These days, property investment is something of an obsession for numerous Australians, who see it both as a secure place to store their savings and as an investment with the potential to significantly increase their wealth. The average Australian will have noticed that over the last couple of decades many of the world’s wealthiest people have made their fortunes in property and that property prices seem to be on an ever upward trajectory. Though this last statement is of course not true, it still remains the case that in a world in which banks and markets can go belly-up, property still represents a relatively safe and shrewd investment.
Building a property investment portfolio has advantages for all kinds of people across the financial spectrum, from young investors starting out with their first home to experienced investors wanting to diversify their portfolio to those thinking about retirement who want to both invest in their future and add to their retirement income. However, whilst reading about property investment and watching property renovation TV has become a national pastime, only a relatively small number of people actually commit to investment and go on to build themselves a portfolio.
Here at Evergreen Wealth Management we offer advice to people who want to go on and make that first step by helping them to identify what level of property investment would be right for them. We then show them how to go about it in a safe way that balances risk and reward and by making sure firstly that they know what they are taking on and secondly that they understand the advantages and disadvantages of such an investment will be.
When done in the right way, property investment can offer the best of both worlds providing long and short term financial rewards (short term from property rental income and long term from capital growth.) At the same time unlike many other investments, property has the advantage that it also offers some security for your portfolio. Unlike stocks, shares and other financial products which can collapse in value, property has the distinct advantage that even in a worst-case scenario (when property values go down) the investor still has something physical – a bricks and mortar building – to show for their investment which can be rented out until the market goes up again.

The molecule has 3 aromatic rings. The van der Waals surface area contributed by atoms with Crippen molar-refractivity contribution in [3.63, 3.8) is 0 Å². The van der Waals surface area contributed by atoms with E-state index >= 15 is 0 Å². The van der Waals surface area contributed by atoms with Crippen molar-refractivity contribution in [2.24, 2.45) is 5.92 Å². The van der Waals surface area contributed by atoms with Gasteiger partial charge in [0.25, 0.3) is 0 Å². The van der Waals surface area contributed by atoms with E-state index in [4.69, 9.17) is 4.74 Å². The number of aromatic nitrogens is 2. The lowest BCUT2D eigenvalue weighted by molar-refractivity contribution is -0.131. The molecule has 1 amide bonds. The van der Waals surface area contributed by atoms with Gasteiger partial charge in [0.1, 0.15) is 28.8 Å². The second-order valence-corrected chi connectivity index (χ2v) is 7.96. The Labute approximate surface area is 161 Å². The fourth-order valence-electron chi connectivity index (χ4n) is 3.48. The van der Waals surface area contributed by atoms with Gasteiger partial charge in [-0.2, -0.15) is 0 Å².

Residential property has always been seen as much less volatile than any investment in the financial markets and is even encouraged by the Federal Government with some very generous tax incentives for people wanting to develop new properties. What’s more there are levels of investment for people of most budgets which often means you can start out small, dip your toe in the water and see if property investment works for you, without taking too many risks.
At the same time, it is also always worth pointing out that there are some risks associated with property investment and it may not be for everyone. The main risks come when people jump into investing without considering all of the pitfalls and without doing their preparation. Unfortunately, many Australians see only the potential rewards and don’t approach their investment with the necessary caution and forward planning. For every one of the successful and wealthy property millionaires you read about or see on TV there will be hundreds of property investors and landlords who have over extended (or bought the wrong type of property) and are struggling financially and not achieving the potential rewards they hoped for. The difference between the two? Forward planning, sensible assessment and sticking to certain key principles.
Elsewhere on this site you’ll find our free 12-step guide to smart property investment which offers advice on how to get started sensibly and on a sure-footing in the world of property investment. For starters though, there are three key questions you should ask yourself. Have I done enough self-assessment? Have I done enough research? Have I done enough planning?